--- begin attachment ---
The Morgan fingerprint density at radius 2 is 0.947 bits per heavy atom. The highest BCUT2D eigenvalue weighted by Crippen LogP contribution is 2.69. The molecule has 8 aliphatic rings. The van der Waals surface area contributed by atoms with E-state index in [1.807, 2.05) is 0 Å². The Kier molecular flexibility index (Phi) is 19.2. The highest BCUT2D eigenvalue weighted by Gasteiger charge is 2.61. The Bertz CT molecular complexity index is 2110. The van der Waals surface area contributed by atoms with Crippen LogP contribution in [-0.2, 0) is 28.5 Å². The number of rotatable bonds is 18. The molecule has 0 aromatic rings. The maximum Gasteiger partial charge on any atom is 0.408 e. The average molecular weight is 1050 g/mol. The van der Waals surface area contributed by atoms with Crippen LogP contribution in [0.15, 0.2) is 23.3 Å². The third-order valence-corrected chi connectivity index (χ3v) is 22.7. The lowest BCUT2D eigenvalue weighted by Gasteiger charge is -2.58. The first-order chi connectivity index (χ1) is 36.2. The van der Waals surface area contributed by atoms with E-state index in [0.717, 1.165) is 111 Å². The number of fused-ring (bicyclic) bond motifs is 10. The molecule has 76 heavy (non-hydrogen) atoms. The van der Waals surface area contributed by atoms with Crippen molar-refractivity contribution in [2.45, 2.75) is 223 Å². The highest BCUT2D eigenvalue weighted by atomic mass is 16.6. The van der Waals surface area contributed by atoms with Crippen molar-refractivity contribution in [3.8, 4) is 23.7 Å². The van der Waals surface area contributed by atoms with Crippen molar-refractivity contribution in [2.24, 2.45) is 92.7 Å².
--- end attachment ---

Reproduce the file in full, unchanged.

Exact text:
The Morgan fingerprint density at radius 2 is 0.947 bits per heavy atom. The highest BCUT2D eigenvalue weighted by Crippen LogP contribution is 2.69. The molecule has 8 aliphatic rings. The van der Waals surface area contributed by atoms with E-state index in [1.807, 2.05) is 0 Å². The Kier molecular flexibility index (Phi) is 19.2. The highest BCUT2D eigenvalue weighted by Gasteiger charge is 2.61. The Bertz CT molecular complexity index is 2110. The van der Waals surface area contributed by atoms with Crippen LogP contribution in [-0.2, 0) is 28.5 Å². The number of rotatable bonds is 18. The molecule has 0 aromatic rings. The maximum Gasteiger partial charge on any atom is 0.408 e. The average molecular weight is 1050 g/mol. The van der Waals surface area contributed by atoms with Crippen LogP contribution in [0.15, 0.2) is 23.3 Å². The third-order valence-corrected chi connectivity index (χ3v) is 22.7. The lowest BCUT2D eigenvalue weighted by Gasteiger charge is -2.58. The first-order chi connectivity index (χ1) is 36.2. The van der Waals surface area contributed by atoms with E-state index in [0.717, 1.165) is 111 Å². The number of fused-ring (bicyclic) bond motifs is 10. The molecule has 76 heavy (non-hydrogen) atoms. The van der Waals surface area contributed by atoms with Crippen molar-refractivity contribution in [2.45, 2.75) is 223 Å². The highest BCUT2D eigenvalue weighted by atomic mass is 16.6. The van der Waals surface area contributed by atoms with Crippen molar-refractivity contribution in [3.8, 4) is 23.7 Å². The van der Waals surface area contributed by atoms with Crippen molar-refractivity contribution in [2.24, 2.45) is 92.7 Å².